Ful: fava beans slow-simmered with garlic and cumin topped with a colorful medley of red onions, tomatoes, and jalapenos, tossed with olive oil.

This was a great choice and had a burst of flavors like tangy, spicy, starchy, and acidic.

Kristien ordered the Bey’geh Tibs (spicy) and picked the Ingudai Tibs (medium) and Kik Aletcha as her two vegan sides.

Bey’geh Tibs: cubed lamb marinated and sauteed with berbere, clarified spiced butter, onions, garlic, jalapeños, fresh tomato, herbs and spiced 

The lamb was nice and tender as it should be and the sauce was well-balanced with acidity from the tomato, a kick from the jalapeño, and a richness from the butter. And it had just the right amount of spices to give the dish a unique and distinct taste, without overpowering. Very delicious.

Ingudai Tibs: portobello mushrooms marinated and sautéed with red onions, garlic, jalapeño pepper, fresh tomato, herbs and spices 

This was a great complement to the lamb, bringing a nice earthiness that was, again, rounded out with the tomatoes and jalapeños. Here, too, the spices were perfectly done.

Kik Aletcha: yellow split peas simmered in a mild and flavorful onion and herb sauce

This ended up serving as a great sort of condiment (like the consistency of hummus) to bring the two other parts of this dish together. With every piece of injeri, Kristien would grab a bit of this mild, rich, and creamy dish and then add the meat and veggies on top. It worked REALLY well.

Final Thoughts

Eating at Teff was a fun, interactive, and nomworthy experience that we definitely recommend. The food was excellent, the service was fantastic, prices were affordable ($120 for four people!) and the free BYOB experience can’t be beat. But, you best bring in all your bottles soon if that’s your style because they’ll soon have craft cocktails, world wines, and African beer starting on 3/30. Even still, BYOB will continue, but there will be a corkage fee of $25. All in, we are super excited to go back to try more dishes. You should most definitely dig on in, too!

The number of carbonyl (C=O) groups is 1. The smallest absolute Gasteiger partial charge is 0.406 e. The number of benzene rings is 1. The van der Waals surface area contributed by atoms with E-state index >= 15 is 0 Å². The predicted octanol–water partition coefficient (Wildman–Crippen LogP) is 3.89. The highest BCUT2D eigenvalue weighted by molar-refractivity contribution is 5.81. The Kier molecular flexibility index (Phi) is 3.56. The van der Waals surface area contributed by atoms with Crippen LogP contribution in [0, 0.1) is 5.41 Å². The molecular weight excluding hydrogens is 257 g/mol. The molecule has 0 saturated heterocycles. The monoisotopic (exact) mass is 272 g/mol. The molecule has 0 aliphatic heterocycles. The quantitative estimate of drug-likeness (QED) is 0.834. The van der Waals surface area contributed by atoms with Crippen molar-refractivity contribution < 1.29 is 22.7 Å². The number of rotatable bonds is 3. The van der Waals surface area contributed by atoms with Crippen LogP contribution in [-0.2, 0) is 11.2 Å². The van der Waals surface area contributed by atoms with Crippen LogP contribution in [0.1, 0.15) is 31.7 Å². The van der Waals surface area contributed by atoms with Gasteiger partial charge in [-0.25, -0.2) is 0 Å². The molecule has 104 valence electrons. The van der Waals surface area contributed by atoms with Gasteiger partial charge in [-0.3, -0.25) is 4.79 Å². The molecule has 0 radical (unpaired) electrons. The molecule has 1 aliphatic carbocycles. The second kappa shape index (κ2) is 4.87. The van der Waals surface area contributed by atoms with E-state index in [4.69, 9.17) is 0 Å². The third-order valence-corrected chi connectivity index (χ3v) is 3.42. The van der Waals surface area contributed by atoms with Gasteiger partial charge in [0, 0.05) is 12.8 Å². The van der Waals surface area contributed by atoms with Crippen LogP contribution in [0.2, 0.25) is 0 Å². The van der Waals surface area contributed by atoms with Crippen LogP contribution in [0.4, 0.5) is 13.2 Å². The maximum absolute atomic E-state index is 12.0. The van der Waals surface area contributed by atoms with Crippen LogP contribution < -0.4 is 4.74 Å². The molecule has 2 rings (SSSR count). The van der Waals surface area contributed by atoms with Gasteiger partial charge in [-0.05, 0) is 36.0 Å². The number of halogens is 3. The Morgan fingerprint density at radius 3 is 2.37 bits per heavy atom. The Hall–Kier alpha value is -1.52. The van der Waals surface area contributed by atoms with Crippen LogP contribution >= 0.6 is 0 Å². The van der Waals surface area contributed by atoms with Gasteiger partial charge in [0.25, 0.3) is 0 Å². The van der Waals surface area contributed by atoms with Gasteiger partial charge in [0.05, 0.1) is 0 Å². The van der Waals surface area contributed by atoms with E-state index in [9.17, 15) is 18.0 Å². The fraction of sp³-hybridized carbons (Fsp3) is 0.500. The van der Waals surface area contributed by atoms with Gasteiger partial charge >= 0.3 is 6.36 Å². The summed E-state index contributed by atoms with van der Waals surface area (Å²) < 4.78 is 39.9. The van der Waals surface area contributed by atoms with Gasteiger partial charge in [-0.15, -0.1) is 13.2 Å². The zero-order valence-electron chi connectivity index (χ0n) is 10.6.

Teff

Noms: 4.25

Cost: $$-$$$

Hours:  5-10, Wednesday-Sunday

Delivery and pick-up available

Address: 113 West Main Street

                  Stamford, CT 06902

Phone: (203) 998-7474

6 Responses to “Teff Stamford: A Hands-on Review of Ethiopian and Eritrean Cuisine”

  1. Joe Gonzalez May 11, 2016 at 1:39 pm #

    I knew you guys would love this place. Can’t wait to get back there!!

    Like

  2. Matthew March 18, 2016 at 1:31 am #

    I have been excited ever since they opened to try them out. I have loved Ethiopian food for quite some time now. Over in New Haven, the closest restaurant that has good food is called Lalibela Ethiopian Restaurant. I would go there fairly often. It is unfortunate that Teff hasn’t added any lunch option (even if once a week), as I could see this being a nice spot for it. The reason I haven’t been to Teff yet is entirely because they haven’t offered lunch. Thanks for this review.

    Liked by 1 person

  3. Jessica @ Fit Talker March 14, 2016 at 3:59 pm #

    Great timing on this review! I was just looking at their menu on Saturday and considering a visit and also thinking that I had no idea of what anything was.
    It’s definitely on the list and hopefully I will get there sooner as opposed to later.

    Liked by 1 person